In a sweeping overhaul to combat declining profits, Dana Corp. yesterday announced it would sell three business units, close factories, make employees pay more for health insurance, freeze wages, and cut benefits.
The moves, hailed by shareholders, means Toledo's largest corporation will pare 700 of its 1,950 area jobs, affecting virtually every operation it has in northwest Ohio and southeast Michigan.
Once completed, the restructuring will leave Dana with less than 36,000 employees worldwide and annual sales of under $8 billion, a far cry from the 85,000 workers and the $13.2 billion in annual revenues it had just five years ago. It will remain on the prestigious Fortune 500 list.
The automotive parts maker, which said it was trying to narrow its focus to axles and drivetrain products for pickups, sport utility vehicles, and bigger freight trucks, warned that it will report "a significant" financial loss this year because of accounting charges related to the moves.
Chief Executive Mike Burns said, "While a number of these actions we are taking are painful, they are vital to refocusing our company, accelerating cost and process efficiencies, and driving improved performance across our global organization."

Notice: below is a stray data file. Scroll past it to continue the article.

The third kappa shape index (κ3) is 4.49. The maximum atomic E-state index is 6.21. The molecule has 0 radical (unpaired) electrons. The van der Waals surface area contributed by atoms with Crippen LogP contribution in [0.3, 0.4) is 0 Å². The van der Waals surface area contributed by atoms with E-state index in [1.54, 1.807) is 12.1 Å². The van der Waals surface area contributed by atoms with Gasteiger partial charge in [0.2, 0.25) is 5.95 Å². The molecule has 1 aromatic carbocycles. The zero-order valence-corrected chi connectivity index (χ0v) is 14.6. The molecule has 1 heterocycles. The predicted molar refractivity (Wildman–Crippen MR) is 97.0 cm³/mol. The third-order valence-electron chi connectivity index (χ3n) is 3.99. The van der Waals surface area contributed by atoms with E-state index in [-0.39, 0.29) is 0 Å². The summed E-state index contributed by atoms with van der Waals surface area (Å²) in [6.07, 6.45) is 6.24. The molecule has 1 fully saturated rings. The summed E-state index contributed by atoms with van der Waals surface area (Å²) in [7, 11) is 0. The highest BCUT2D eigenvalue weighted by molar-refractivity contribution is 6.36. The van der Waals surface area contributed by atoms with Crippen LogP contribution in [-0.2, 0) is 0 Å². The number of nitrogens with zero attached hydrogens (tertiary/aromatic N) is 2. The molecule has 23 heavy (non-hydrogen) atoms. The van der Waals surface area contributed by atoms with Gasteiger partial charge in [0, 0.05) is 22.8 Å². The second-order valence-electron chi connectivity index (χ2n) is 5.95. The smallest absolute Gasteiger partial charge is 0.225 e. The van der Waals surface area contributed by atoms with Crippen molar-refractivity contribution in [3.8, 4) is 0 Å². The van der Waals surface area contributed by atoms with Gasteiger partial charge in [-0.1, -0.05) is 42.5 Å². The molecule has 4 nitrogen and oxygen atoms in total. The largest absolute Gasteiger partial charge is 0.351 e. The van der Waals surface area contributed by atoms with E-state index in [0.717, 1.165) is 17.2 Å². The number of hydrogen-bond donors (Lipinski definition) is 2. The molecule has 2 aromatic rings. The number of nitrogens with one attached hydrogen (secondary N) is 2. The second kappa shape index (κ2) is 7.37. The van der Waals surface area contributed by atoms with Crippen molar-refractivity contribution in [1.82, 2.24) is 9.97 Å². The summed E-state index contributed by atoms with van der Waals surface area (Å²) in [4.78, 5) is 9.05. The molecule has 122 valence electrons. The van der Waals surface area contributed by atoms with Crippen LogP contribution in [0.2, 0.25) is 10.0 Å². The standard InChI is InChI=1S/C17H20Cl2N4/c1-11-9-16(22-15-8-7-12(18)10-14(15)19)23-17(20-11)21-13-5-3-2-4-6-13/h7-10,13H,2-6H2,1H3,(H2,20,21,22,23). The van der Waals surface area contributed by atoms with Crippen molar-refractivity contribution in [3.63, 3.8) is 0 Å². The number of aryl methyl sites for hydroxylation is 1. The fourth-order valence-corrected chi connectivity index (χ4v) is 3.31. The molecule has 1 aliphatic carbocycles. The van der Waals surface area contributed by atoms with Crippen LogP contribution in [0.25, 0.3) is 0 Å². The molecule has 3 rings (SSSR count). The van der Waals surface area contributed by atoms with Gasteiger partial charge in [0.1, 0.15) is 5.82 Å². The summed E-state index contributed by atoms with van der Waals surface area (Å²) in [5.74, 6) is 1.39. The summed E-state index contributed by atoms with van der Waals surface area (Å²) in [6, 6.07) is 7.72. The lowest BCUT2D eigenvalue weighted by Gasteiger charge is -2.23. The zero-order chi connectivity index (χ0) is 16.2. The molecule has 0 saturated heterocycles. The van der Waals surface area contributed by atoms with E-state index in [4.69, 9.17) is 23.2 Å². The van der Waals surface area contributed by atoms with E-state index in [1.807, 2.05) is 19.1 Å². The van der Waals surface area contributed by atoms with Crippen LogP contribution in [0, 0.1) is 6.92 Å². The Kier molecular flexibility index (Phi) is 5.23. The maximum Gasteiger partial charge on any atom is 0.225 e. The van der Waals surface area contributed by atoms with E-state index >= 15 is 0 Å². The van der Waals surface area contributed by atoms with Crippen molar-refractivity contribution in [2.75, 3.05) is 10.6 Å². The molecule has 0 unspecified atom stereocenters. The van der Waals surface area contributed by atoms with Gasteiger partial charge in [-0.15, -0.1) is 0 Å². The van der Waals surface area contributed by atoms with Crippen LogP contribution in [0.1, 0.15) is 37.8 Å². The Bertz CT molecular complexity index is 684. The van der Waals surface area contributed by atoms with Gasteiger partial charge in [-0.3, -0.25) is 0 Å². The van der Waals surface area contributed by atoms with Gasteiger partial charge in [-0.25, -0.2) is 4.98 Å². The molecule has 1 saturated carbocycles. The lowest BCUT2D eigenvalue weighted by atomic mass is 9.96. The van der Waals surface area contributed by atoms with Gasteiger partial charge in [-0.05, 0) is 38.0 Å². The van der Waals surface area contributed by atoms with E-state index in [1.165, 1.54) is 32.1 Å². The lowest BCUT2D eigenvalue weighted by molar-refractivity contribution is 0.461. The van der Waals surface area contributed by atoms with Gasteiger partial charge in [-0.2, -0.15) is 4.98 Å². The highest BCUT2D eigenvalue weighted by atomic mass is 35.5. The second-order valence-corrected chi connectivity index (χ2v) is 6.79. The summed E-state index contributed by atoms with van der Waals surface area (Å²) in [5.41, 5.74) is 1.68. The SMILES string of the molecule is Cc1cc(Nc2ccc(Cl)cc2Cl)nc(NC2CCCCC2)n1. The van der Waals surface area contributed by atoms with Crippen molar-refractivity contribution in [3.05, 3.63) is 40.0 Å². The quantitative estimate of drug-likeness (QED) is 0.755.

One industry analyst praised the firm's plan to shed noncore businesses. Automakers want to buy complete systems from parts makers, but supplier conglomerates don't fit into the industry these days, said Marc Santucci, supplier industry analyst with ELM International Inc. in East Lansing, Mich.
"Specializing in this business is the way to go, not being big just for the sake of being big," he said.
While the restructuring will leave Dana leaner and its employees with more medical coverage cost-sharing and fewer benefits, shareholders found the announcement pleasing. The stock closed up 20 cents a share at $7.76 on the New York Stock Exchange, but still near its 52-week low of $5.50.